Thank you, Maradona

Argentine soccer legend Diego Armando Maradona passed away on Wednesday after suffering a heart attack at the age of 60.
Maradona had recently undergone successful surgery on a brain blood clot in early November and was recovering at home until he suffered a heart attack at his home in Buenos Aires, Argentina.
To those around the world where soccer is much more popular, Maradona is a household name, but to the casual American sports fan, who is Maradona? “El Diego” was simply one of the best to ever do it and was incredible on and off the field.
Maradona was born on Oct. 30, 1960, in Lanus, Argentina, a date that will forever be remembered by soccer fans as the day a great was born. At the age of 16, he was already making his senior debut with his club Argentina Juniors. By 17 he was playing for the U-20 Argentina National Team.
His legendary resume only begins to grow from there, as he played for his beloved Boca Juniors, one of the biggest clubs in Argentina, before making the jump to Europe to become a legend at the Italian club, S.S.C. Napoli. Napoli has only won two league titles in Italy, and both of those were led by Maradona.
His small stature of 5’5 did not matter as Maradona, who could dribble through defenders like nothing, while his passing and offensive creativity made him the icon he is.
One of his most iconic moments and what cemented his legendary status came during the 1986 World Cup in Mexico, in the quarterfinals against England.
Maradona ended up scoring the first goal in the quarterfinal with a handball, but the referees did not notice he had scored with his hand. Maradona after the game gave the iconic quote saying that the goal was scored, “a little with the head of Maradona and a little with the hand of God.” This goal would forever be known as the “hand of God.”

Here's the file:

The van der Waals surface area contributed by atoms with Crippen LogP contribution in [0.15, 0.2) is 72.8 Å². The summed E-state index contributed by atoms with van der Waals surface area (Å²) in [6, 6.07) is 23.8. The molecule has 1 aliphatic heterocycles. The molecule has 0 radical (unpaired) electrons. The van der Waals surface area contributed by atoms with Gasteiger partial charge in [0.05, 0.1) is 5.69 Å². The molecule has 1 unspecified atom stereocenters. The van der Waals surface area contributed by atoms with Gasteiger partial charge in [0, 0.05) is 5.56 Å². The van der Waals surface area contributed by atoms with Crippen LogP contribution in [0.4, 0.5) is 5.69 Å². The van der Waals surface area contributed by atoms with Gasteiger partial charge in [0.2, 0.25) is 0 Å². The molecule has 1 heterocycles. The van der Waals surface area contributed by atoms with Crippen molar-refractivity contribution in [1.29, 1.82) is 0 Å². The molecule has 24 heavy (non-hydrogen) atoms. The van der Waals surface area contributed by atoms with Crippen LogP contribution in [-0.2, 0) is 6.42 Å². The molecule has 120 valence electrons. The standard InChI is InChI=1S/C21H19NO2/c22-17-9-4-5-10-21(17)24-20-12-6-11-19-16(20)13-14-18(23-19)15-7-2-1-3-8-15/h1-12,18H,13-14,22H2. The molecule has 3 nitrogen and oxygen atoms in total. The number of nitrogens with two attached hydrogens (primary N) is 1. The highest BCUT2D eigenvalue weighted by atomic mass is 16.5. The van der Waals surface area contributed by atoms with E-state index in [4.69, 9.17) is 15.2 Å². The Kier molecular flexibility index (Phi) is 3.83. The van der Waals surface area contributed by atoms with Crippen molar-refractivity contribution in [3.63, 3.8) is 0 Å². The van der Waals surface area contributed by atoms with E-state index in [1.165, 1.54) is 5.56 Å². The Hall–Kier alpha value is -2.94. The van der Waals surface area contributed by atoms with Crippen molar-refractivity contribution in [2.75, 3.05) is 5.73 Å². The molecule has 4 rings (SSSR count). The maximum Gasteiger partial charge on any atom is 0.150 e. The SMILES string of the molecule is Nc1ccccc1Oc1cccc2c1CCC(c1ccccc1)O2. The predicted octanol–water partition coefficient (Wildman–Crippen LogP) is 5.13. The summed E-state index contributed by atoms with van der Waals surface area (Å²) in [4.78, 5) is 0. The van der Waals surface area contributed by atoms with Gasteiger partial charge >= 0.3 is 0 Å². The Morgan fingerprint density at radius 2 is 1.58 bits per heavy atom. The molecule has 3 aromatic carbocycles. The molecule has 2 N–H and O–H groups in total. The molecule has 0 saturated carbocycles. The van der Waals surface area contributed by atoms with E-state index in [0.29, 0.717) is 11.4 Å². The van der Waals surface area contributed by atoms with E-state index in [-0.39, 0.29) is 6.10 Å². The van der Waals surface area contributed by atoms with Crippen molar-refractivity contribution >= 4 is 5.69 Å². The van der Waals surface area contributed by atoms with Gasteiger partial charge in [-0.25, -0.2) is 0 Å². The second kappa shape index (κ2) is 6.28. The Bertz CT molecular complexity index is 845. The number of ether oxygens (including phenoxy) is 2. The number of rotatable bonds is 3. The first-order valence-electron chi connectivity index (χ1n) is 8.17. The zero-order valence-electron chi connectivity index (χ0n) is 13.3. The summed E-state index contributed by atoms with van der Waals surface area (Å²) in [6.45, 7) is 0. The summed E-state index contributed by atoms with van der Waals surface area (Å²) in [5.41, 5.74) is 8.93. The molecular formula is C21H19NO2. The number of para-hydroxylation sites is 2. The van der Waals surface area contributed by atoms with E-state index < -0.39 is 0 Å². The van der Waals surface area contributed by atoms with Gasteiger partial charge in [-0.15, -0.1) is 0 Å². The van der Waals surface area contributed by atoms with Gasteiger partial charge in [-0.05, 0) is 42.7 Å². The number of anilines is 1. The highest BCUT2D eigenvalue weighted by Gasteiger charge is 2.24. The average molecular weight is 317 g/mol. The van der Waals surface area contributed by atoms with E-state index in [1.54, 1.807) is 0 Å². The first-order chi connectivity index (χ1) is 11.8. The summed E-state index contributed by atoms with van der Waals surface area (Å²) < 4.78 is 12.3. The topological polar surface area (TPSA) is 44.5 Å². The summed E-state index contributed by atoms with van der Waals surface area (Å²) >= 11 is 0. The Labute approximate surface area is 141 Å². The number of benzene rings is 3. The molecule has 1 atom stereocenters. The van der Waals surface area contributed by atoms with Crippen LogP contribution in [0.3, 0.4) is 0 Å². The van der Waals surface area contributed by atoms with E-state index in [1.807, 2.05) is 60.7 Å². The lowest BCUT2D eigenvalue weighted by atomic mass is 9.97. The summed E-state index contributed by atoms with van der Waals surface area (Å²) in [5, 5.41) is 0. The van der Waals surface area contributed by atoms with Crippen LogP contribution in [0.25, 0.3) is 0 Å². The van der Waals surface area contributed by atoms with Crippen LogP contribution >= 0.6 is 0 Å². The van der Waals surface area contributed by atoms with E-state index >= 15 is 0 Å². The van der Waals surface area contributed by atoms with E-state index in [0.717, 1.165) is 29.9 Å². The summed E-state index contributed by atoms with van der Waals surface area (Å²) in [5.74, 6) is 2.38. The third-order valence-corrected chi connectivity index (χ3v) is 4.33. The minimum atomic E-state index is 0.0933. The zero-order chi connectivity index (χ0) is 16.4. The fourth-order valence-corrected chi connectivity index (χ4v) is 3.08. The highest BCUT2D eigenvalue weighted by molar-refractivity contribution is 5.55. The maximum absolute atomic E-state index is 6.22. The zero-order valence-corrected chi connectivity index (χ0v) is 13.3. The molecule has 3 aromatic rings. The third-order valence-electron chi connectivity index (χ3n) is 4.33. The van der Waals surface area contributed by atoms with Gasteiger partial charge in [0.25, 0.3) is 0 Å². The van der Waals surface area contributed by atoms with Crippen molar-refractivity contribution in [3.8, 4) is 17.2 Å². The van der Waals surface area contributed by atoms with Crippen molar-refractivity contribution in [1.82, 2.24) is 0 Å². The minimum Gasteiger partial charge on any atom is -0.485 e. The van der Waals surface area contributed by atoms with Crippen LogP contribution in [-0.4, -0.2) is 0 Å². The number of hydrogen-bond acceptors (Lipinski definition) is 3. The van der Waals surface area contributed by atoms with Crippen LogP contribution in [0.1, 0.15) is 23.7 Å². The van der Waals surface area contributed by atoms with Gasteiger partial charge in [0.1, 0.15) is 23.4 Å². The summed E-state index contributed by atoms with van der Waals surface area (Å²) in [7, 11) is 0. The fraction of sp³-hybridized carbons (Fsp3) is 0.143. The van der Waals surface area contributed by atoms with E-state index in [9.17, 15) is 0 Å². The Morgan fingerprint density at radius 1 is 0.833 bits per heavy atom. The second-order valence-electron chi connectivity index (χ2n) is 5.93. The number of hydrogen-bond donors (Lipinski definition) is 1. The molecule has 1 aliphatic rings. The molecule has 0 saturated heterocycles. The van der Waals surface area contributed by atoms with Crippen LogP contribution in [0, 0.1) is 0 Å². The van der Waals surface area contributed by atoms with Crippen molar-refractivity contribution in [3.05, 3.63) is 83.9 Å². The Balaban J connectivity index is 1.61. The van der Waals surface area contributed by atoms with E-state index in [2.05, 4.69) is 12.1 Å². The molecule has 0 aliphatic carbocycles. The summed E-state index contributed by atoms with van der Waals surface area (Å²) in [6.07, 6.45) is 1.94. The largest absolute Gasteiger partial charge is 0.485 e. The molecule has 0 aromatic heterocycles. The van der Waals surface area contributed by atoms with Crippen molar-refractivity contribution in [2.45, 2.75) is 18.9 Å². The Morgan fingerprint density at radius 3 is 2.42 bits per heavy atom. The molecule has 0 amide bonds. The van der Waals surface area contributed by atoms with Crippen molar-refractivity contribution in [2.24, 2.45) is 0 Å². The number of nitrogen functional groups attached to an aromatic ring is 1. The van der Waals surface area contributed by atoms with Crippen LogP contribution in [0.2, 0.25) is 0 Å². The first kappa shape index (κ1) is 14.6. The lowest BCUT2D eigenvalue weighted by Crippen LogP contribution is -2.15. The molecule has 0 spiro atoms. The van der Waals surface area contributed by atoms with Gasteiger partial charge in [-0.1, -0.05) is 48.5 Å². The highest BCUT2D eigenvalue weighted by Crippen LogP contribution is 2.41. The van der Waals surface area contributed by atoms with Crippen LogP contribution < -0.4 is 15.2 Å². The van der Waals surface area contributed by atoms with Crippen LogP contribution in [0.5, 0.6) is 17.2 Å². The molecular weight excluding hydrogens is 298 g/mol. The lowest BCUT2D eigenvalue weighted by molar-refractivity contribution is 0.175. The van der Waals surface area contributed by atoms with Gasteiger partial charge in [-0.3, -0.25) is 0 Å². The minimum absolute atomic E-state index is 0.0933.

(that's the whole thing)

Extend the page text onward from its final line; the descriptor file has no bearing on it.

This could’ve been laughed off and Argentina could’ve moved to the semifinals of the World Cup with a cheap goal but “El Diego” had something else in mind. The goal that is widely known as the “goal of the century” is better than any piece of poetry you will ever read.
From Argentina’s side of the field, Maradona receives the ball and proceeds to dribble through every single English defender including the goalkeeper to score one of the most iconic goals of all time and in many fan’s eyes, the best in World Cup history. Uruguayan commentator Victor Hugo Morales screamed at the top of his lungs, “Which planet did you come from Diego?”

Argentina would go on to win that World Cup. In a country that breathes, eats, and lives soccer as Argentina does, that cemented him as one of the greats.
Maradona is the most beloved figure in Argentina, which loves soccer too much to say otherwise. So much so, that in Argentina there is a Maradonian Church, a religion created by the fans of “El Diego” who believe he is the best player of all time.
He was such a global superstar during his career there were no secrets to be told, as he was known to be a heavy drug user. This could be attributed to his deteriorating health year by year.
The Argentinian President Alberto Fernandez announced there will be three days of national mourning due to Maradona’s death. The reactions to his death on social media is seen from players all over the world.

Naples mayor Luigi De Magistris is urging Napoli, the club that Maradona was most known for during his time in Europe, to change the name of their stadium to Diego Armando Maradona stadium.
Thank you Maradona for all the magic that you created on the field. You will never be forgotten.